While Republicans scored a number of big wins across the country last week, netting one of the largest seat gains in Congress in half a century, Tea Party-backed candidates for Senate produced a far more mixed record.
Though Pennsylvania Republican Senator-elect Pat Toomey, along with Marco Rubio and Rand Paul, all won major contested races this election cycle, an equal number of other Tea Party-supported candidates fell to rival Democrats. Ken Buck in Colorado, Christine O’Donnell in Delaware and even Sharron Angle in Nevada — who faced the highly unpopular incumbent Senate Majority Leader Harry Reid — fell short in their respective states.
Political analysts have offered conflicting theories about why many of these candidates won or lost their respective races.
“This was a national election,” Democratic political consultant Larry Ceisler said. Ceisler argued that Tea Party candidates running in other states helped Toomey specifically, suggesting that the contrast between his rhetoric and that of Angle and O’Donnell made him appear like a candidate one “could disagree with, but did not think was over the edge.”
“Toomey had the slight advantage,” Ceisler added, arguing that the bad economy and national mood likely pushed the election just enough in his favor for him to win.
Other analysts suggested the results were more a reflection of the individual candidates.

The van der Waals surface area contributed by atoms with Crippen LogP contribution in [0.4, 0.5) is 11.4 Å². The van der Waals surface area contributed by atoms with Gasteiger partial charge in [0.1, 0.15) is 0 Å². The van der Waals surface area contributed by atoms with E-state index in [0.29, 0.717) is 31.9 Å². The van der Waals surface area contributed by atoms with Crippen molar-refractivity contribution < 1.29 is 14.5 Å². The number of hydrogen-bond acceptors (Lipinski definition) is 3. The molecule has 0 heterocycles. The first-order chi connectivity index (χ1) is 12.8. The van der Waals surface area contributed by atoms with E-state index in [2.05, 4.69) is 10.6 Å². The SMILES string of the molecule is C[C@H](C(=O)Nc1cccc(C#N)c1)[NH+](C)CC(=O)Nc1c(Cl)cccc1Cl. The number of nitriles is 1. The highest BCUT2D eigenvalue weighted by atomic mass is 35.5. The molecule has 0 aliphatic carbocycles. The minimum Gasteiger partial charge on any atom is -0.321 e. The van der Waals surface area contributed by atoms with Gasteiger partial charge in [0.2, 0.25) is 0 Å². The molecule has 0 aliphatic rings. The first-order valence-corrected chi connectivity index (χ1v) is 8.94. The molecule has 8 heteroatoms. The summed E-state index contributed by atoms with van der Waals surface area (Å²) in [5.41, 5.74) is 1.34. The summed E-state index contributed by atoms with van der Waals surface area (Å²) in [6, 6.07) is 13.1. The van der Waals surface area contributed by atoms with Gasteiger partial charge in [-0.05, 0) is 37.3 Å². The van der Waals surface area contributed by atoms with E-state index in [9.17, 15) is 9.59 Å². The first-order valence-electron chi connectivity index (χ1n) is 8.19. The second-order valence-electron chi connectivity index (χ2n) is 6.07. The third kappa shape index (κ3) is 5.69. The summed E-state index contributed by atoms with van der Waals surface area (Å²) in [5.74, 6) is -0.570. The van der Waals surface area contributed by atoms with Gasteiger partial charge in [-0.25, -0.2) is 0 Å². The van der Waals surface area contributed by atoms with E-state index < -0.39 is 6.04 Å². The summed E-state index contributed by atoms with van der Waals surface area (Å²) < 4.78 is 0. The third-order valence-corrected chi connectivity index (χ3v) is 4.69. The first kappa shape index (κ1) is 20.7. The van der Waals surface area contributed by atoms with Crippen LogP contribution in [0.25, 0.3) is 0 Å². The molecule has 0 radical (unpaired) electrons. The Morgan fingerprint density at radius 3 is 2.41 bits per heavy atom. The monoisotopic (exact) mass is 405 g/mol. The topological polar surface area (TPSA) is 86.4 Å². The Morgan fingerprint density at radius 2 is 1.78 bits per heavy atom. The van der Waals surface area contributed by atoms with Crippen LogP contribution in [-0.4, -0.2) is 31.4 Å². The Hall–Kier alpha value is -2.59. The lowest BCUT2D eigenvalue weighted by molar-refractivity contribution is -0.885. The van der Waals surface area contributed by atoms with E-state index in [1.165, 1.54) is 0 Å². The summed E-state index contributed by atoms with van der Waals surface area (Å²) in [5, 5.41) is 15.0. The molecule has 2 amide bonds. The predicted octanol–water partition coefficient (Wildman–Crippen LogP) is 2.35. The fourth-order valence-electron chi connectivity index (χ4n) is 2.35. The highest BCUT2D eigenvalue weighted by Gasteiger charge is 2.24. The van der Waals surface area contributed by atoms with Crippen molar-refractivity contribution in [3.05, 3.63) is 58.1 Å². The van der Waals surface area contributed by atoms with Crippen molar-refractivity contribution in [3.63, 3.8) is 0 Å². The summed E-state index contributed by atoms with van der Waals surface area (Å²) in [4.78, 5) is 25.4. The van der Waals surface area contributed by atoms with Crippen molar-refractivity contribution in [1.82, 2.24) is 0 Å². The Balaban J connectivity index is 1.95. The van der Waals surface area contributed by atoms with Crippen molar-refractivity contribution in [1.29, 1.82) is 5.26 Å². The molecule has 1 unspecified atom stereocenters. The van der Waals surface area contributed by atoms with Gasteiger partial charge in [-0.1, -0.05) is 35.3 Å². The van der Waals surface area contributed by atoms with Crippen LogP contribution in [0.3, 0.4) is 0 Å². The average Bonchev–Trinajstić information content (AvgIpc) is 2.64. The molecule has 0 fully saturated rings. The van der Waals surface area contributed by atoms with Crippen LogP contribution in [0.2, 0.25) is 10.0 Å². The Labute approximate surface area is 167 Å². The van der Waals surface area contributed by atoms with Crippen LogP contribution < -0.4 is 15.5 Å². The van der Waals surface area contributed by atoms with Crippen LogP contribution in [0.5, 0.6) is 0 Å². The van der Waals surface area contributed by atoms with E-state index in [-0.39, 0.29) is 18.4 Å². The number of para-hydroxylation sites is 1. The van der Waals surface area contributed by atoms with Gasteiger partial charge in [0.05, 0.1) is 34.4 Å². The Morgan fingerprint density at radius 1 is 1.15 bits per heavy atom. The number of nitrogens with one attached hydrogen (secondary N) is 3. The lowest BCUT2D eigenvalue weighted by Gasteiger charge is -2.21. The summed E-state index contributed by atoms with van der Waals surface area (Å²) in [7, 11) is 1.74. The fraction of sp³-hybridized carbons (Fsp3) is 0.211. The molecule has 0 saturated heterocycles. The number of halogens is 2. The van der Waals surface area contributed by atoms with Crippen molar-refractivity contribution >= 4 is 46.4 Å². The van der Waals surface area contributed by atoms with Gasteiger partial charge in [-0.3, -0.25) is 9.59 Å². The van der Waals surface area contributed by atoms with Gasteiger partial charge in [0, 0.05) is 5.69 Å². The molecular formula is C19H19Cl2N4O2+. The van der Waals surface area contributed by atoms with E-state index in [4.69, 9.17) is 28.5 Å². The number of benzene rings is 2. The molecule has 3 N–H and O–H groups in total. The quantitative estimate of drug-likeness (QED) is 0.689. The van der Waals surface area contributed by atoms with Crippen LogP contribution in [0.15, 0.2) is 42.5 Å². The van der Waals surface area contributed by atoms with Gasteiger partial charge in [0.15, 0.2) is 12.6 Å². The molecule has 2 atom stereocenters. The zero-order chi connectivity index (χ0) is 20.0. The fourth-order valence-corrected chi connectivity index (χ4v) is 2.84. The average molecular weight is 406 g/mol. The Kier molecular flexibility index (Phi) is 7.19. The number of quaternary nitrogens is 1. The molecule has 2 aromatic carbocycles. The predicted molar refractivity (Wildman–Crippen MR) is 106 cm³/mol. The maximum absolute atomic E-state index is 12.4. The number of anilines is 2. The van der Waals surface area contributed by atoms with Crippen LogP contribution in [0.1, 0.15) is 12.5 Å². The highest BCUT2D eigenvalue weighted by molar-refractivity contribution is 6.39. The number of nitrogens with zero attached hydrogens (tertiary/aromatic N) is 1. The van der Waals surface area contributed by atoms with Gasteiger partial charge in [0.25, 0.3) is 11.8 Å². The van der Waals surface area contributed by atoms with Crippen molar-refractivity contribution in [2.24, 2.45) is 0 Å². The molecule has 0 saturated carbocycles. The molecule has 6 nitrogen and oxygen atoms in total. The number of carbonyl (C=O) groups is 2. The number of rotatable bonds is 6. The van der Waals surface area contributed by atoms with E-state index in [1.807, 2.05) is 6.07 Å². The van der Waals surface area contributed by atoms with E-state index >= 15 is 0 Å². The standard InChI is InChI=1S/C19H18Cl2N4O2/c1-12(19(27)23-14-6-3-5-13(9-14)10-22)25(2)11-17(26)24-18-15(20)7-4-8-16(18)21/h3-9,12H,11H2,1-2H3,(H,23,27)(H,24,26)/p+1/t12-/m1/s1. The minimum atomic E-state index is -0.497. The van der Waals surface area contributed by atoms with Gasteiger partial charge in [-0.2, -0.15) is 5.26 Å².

“Despite the effort to nationalize the election, most of these races were local races,” political analyst and Saint Joseph’s University history professor Randall Miller explained. Referring back to a number of supposed political gaffes by O’Donnell and Angle, Miller argued that many of the losing candidates were simply “not as effective campaigning” as their opponents.
“Toomey was able to cast himself as a moderate,” Miller said, explaining that the senator-elect “already had the credentials” of a fiscal conservative and did not need to cater as much to the basic themes of the Tea Party during the general election.
Tea Party members on campus agreed that the candidates’ backgrounds did make a difference. Toomey “has real business experience,” explained Penn Tea Party Patriots founder and Graduate School of Education student Dan Chinburg. “I think that really resonated with voters.”
Explaining that the election was a referendum on big government, Chinburg argued that the victories of Tea Party-backed candidates proved Americans “will not stand for any compromise on [their] freedoms.”
Chinburg also attributed some of the Tea Party’s losses to a lack of support from the Republican Party. O’Donnell, for instance, “didn’t get the full backing of the GOP,” he explained. “Karl Rove undercut her.”
Ceisler disagreed that a Democratic financial advantage played a role in O’Donnell’s loss, suggesting that unlike Toomey, O’Donnell “was cooked before she started. People knew who she was.”
“She lost because she wasn’t in the mainstream of Delaware politics,” he added.Comments powered by Disqus
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